The proprietor of a carnival wax museum hires a young author to pen the gruesome backstories of the three leads in his life-sized rogue’s gallery: Harun al-Rashid, Ivan the Terrible, and Jack the Ripper. Director Paul Leni began as an expressionist painter before working under Max Reinhardt in the Deutsches Theater in Berlin and though the film is written by Henrik Galeen, perhaps best known for the screenplays to Murnau’s Nosferatu (1922) and Wegener’s The Golem (1920), Waxworks is as well-known for the extravagant and eclectic artificiality of its production design as it is for its tales of bloodthirsty despots and stolen brides. In effect, Waxworks serves as a concise summation of some of the late silent era’s definitive visual styles. There’s the sensual Arabian exotica of the Harun al-Rashid chapter (starring a leering, outrageously mustachioed and decadently rotund Emil Jannings), which appears to have inspired Douglas Fairbanks’s Thief of Baghdad; the ornate interiors and tautly stylized performances of the Ivan the Terrible section (which von Sternberg’s The Scarlet Empress and Eisenstein’s Ivan the Terrible both seem to draw from, respectively); and the multiple superimpositions and impressionistic layering of imagery in the brief Jack the Ripper section.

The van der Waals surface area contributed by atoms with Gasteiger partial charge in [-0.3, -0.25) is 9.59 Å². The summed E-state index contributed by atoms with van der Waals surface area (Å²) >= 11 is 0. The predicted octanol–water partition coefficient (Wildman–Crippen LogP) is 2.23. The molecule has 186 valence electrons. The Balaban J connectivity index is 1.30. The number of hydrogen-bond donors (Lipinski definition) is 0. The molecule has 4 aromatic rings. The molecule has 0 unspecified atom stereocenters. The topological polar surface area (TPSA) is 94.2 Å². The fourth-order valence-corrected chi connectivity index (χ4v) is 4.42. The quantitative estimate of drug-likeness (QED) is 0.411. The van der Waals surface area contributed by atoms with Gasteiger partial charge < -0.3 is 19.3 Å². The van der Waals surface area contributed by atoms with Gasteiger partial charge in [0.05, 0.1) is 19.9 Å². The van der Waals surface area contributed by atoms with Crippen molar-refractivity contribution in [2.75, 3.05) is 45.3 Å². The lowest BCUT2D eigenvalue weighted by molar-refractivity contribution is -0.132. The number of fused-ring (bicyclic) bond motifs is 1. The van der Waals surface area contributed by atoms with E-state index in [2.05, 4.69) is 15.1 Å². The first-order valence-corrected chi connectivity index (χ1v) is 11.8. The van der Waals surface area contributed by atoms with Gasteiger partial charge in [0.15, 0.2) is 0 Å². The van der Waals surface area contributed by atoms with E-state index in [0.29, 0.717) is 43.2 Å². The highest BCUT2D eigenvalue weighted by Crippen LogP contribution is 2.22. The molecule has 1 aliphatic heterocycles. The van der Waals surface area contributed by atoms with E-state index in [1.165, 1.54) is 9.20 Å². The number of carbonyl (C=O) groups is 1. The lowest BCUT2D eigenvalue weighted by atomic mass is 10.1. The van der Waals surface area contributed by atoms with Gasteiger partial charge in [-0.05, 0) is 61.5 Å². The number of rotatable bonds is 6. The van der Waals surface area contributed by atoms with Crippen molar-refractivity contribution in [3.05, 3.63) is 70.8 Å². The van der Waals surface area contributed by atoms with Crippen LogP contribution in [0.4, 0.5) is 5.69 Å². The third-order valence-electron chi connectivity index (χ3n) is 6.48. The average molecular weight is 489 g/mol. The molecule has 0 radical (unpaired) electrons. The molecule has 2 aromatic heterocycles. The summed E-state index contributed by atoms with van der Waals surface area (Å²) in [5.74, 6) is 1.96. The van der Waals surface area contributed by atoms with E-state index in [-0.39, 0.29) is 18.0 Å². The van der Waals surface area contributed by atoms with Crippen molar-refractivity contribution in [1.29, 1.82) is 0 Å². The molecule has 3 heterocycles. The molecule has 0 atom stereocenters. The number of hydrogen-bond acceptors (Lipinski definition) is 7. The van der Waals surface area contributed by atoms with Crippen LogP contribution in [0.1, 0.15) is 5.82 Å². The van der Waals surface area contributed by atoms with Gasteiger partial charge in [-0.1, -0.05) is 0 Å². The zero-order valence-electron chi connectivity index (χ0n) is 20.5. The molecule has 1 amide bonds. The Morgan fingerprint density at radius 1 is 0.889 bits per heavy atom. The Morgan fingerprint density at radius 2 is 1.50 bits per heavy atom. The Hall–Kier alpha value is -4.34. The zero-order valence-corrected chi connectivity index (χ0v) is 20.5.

Live musical accompaniment by Robert Israel
Bing Theater | Included with admission to The Cabinet of Dr. Caligari; $5 this film only | Tickets: 323 857-6010 or purchase online.